There are a good number of proponents around the world supporting the idea that public transport should be free. It certainly is a tempting idea. And if we here at World Streets have our own thoughts on the subject (stay tuned), it is always good practice to check out both sides of the issues. Just below, you will find four short statements taken from the Wikipedia entry, setting out arguments against FPT. More to follow on this but in the meantime we are interested in hearing from our readers and colleagues around the world both with (a) their comments on these criticisms and (b) yet other critical views. (This is sure to be a bit exciting.)
* Note: See numerous, extensive comments below.
But before we dig into this, permit me as editor to make a basic point. And that is that the concept of “free public transport” is not a “bad idea” per se.
A bad idea is, for example, to undertake to do anything that will increase capacity for car traffic in cities, or something really stupid like spending public money to build high-tech elevated systems in cities in the Global South (or pretty much anywhere else as far as this observer is concerned). Those are bad ideas.
Free public transport, on the other hand, is rather an interesting idea, and one which we can all benefit from if we take the time and trouble to examine it serenely from the necessary multiple points of view. Now on to a typical critical, negative assessment.
In later issues we will look at this from more positive angles, with the intention of developing a range of views and recommendations on this important topic. Today however, we want to hear from you about the arguments against. Let’s have a look at what we have thus far (and please do take the time to review the comments just below which enrich this first draft considerably):
The fact that most public transport is not “zero-fare” is evidence that there must be arguments against this policy option. Some of these arguments include:
1. Fairness. Some people’s transport needs may not be well-served by the public transport network, and yet they (as tax-payers) are forced to contribute to the cost of the service. At least in ideal economic models, user-pays systems lead to the most efficient allocation of scarce resources. Could the cost of paying for the public transport be better spent elsewhere?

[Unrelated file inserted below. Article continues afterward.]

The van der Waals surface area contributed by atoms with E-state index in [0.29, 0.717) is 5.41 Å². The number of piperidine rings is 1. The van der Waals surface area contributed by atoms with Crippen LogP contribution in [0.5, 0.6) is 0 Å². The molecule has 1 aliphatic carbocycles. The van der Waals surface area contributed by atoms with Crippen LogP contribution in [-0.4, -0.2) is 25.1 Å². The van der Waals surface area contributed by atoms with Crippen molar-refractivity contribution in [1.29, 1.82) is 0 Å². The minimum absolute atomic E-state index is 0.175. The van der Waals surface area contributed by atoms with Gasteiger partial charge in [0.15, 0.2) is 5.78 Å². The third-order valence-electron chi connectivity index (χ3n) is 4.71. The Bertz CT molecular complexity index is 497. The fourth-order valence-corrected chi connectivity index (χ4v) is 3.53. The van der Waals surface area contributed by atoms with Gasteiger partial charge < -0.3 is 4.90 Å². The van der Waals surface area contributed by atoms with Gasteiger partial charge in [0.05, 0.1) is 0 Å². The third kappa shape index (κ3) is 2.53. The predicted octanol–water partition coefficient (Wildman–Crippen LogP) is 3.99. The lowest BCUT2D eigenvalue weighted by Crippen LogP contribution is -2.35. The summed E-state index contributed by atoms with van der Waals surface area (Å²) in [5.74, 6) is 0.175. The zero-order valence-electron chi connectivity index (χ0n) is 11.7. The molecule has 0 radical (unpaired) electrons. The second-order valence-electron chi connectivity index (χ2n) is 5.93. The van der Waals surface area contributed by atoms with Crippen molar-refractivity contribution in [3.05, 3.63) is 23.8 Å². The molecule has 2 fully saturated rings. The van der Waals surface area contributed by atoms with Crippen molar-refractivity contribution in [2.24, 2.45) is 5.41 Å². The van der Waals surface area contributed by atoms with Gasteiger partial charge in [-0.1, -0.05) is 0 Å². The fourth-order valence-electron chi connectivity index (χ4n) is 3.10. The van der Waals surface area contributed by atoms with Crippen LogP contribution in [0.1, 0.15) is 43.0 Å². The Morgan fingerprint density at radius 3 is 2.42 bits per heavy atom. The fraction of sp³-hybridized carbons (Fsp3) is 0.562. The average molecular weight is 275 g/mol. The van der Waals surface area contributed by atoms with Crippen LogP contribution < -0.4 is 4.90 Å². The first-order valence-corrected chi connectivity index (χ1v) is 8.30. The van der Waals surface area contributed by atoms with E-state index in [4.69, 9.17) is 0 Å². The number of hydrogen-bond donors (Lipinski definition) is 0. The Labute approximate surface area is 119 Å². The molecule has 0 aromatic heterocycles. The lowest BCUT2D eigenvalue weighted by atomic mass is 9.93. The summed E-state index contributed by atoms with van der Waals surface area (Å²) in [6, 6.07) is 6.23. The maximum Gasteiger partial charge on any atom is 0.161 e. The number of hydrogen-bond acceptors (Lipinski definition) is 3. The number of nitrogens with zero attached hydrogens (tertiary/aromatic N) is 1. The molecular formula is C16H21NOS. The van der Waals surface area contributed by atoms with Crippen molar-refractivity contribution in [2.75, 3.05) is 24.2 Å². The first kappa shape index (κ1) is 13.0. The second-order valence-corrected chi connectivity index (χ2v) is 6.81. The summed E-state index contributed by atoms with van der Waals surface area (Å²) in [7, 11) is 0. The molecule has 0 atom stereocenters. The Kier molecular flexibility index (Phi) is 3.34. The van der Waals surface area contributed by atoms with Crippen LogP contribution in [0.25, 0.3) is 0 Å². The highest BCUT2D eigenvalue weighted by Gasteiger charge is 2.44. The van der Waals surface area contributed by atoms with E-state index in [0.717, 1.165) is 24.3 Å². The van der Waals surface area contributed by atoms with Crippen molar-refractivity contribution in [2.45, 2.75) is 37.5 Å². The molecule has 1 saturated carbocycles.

2. Financial sustainability. Any extension or improvement to the public transport service must be fully funded from the public purse: being free, it cannot recover part of its cost from increased fare box revenue. As patronage on the system increases, so does the cost of provision. This may create resistance to measures to improve public transport or promote public transport use.
3. Crowding. Fares can be used to moderate demand. If cheaper fares are available off-peak, then people with more flexibility have an incentive to travel at off-peak times. This results in more effective use of limited resources. (Demand management is also used in telecommunications and energy markets.) It could be anticipated that a free service would be particularly crowded at peak times.
4. Impact on car industry. Greater public transport means that people use fewer cars; as a result, car manufacturers and service providers (e.g. mechanics, gas stations, etc.) can go out of business.
But don’t stop there
Most consulted W/S articles on FPT since 2009 (And not over yet!):
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Thank you for pitching in on this side of the debate. Of course we are also interested to hear from you with other comments and suggestions on this important transport policy issue.
See https://worldstreets.wordpress.com/2010/06/22/should-public-transport-be-free-stay-tuned/ for an earlier World Streets article on this topic. Also note the handful of articles looking at FPT from different angles at https://worldstreets.wordpress.com/category/free-public-transport/
* But above all continue reading the extensive comments that follow.
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About the editor:
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Bio: Trained as a development economist, Eric Britton is a student, teacher and activist of sustainability and social justice. Professor of Sustainable Development, Economy and Democracy at the Institut Supérieur de Gestion (Paris), he is also MD of EcoPlan International, an independent advisory network providing strategic counsel for government and business on policy and decision issues involving complex systems, social-technical change and sustainable development. Founding editor of World Streets, his latest work focuses on the subject of equity, economy and efficiency in city transport and public space, and helping governments to ask the right questions and in the process find practical solutions to urgent climate, mobility, life quality and job creation issues. More: http://wp.me/PsKUY-2p7